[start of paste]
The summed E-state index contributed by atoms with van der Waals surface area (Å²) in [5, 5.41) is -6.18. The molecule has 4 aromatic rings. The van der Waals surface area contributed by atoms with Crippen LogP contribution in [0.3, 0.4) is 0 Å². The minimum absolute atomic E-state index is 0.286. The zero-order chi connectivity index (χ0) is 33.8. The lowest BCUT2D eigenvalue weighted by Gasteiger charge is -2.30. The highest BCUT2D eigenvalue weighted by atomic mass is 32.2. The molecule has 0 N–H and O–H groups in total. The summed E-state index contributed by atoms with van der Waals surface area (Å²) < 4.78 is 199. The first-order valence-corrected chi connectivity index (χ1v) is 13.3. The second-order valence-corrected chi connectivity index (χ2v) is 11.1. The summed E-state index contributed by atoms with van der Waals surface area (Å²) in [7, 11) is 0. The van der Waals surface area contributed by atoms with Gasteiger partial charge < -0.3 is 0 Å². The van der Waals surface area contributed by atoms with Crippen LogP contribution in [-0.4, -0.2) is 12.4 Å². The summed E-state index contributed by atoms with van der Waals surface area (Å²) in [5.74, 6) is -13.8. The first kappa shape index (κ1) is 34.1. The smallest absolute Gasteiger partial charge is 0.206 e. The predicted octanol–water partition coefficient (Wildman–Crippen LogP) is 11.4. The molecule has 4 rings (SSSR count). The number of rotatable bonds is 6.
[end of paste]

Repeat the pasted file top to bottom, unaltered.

The summed E-state index contributed by atoms with van der Waals surface area (Å²) in [5, 5.41) is -6.18. The molecule has 4 aromatic rings. The van der Waals surface area contributed by atoms with Crippen LogP contribution in [0.3, 0.4) is 0 Å². The minimum absolute atomic E-state index is 0.286. The zero-order chi connectivity index (χ0) is 33.8. The lowest BCUT2D eigenvalue weighted by Gasteiger charge is -2.30. The highest BCUT2D eigenvalue weighted by atomic mass is 32.2. The molecule has 0 N–H and O–H groups in total. The summed E-state index contributed by atoms with van der Waals surface area (Å²) < 4.78 is 199. The first-order valence-corrected chi connectivity index (χ1v) is 13.3. The second-order valence-corrected chi connectivity index (χ2v) is 11.1. The summed E-state index contributed by atoms with van der Waals surface area (Å²) in [7, 11) is 0. The van der Waals surface area contributed by atoms with Gasteiger partial charge < -0.3 is 0 Å². The van der Waals surface area contributed by atoms with Crippen LogP contribution in [-0.4, -0.2) is 12.4 Å². The summed E-state index contributed by atoms with van der Waals surface area (Å²) in [5.74, 6) is -13.8. The first kappa shape index (κ1) is 34.1. The smallest absolute Gasteiger partial charge is 0.206 e. The predicted octanol–water partition coefficient (Wildman–Crippen LogP) is 11.4. The molecule has 4 rings (SSSR count). The number of rotatable bonds is 6.